I have an interesting dilemma at a building that my firm has been hired to repair. Shrinkage of the concrete frame over the last 30 years, along with expansion of the brick masonry, have caused the masonry to move upward relative to the concrete frame. Angles attached to the concrete spandrel beam use wedge inserts cast into the beams. I am afraid that some of the anchors in these wedge inserts may have become loose as the angles shift upward.

How can expansion joints be added beneath the shelf angles to accommodate any future movement without the angle just shifting down because the anchors are loose?

I have been involved in several projects where vertical growth of masonry has caused the askew head bolts (those with an angled head) in the wedge inserts to loosen. Because of the askew head on the bolt, it tightens under normal gravity loads. However, when the angles are pushed up as a result of differential movement between the brick veneer and the concrete structure, the anchor becomes loose and is not capable of supporting vertical loads.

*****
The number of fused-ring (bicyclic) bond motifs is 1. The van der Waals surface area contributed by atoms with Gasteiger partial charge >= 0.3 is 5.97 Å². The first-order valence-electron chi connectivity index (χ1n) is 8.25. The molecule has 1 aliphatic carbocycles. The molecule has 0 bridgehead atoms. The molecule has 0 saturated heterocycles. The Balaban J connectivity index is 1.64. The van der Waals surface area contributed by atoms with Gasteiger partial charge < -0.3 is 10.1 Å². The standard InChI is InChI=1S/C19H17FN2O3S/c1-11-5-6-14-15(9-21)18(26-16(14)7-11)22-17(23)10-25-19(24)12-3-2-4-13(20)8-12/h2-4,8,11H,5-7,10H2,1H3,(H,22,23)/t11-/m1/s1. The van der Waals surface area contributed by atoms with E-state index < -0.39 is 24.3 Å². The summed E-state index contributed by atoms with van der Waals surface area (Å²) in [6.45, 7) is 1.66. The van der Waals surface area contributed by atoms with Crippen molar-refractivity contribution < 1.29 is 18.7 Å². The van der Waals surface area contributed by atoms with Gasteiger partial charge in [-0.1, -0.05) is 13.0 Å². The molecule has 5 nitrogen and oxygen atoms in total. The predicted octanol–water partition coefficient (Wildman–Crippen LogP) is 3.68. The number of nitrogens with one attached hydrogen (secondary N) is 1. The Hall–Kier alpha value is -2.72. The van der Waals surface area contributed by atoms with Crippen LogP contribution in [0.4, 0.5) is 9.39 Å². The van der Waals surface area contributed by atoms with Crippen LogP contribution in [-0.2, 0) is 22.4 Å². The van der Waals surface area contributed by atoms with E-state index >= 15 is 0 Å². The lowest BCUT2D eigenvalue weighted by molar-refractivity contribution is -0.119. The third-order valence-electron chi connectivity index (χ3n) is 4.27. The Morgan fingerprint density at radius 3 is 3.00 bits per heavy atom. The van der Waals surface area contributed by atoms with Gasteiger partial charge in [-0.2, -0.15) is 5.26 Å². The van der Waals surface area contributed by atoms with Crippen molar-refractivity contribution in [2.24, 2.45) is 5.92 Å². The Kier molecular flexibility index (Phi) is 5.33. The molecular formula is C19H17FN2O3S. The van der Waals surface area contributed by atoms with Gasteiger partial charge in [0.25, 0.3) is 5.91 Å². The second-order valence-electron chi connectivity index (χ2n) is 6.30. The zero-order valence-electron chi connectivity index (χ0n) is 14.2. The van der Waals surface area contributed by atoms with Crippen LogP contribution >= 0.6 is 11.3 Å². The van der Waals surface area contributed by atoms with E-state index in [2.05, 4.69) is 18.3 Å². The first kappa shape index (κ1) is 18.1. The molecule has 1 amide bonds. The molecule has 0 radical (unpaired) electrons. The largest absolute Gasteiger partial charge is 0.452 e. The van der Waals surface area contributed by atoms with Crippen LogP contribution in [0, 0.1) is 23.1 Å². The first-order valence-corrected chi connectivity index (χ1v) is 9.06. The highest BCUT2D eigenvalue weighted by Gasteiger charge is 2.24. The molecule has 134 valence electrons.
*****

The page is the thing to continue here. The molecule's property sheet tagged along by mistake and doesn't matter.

Shifting likely occurs in at least some locations if expansion joints are merely cut beneath the angles. Besides causing the saw blade to bind up, this shifting can result in cracking, spalling, and other problems in the brick veneer. Also, if some of the anchors are able to support the load and the remaining anchors cannot because they are loosened, there may be failures in the angle due to increased spans or progressive failures of the few bolts that are able to support some load.

When the masonry veneer has shifted upward due to differential movement, expansion joints cannot be cut without opening up the masonry at the shelf angles in order to inspect and tighten the bolts as necessary. The work should begin at the top of the building.

Bolts should be tightened prior to cutting an expansion beneath the shelf angle. Since the bolts are typically spaced at 2 feet on center, the masonry above the shelf angle must be temporarily supported so that the bolts can be tightened and flashings can be repaired or replaced in conjunction with this work. It may be possible to make repairs at every second or third floor to reduce the amount of work required.

In this case, the shelf angle must be strong enough to also carry the masonry at the floors where repairs are not being performed. In many cases, the shelf angles may need to be replaced with larger models sized to carry the increased load due to the additional floors.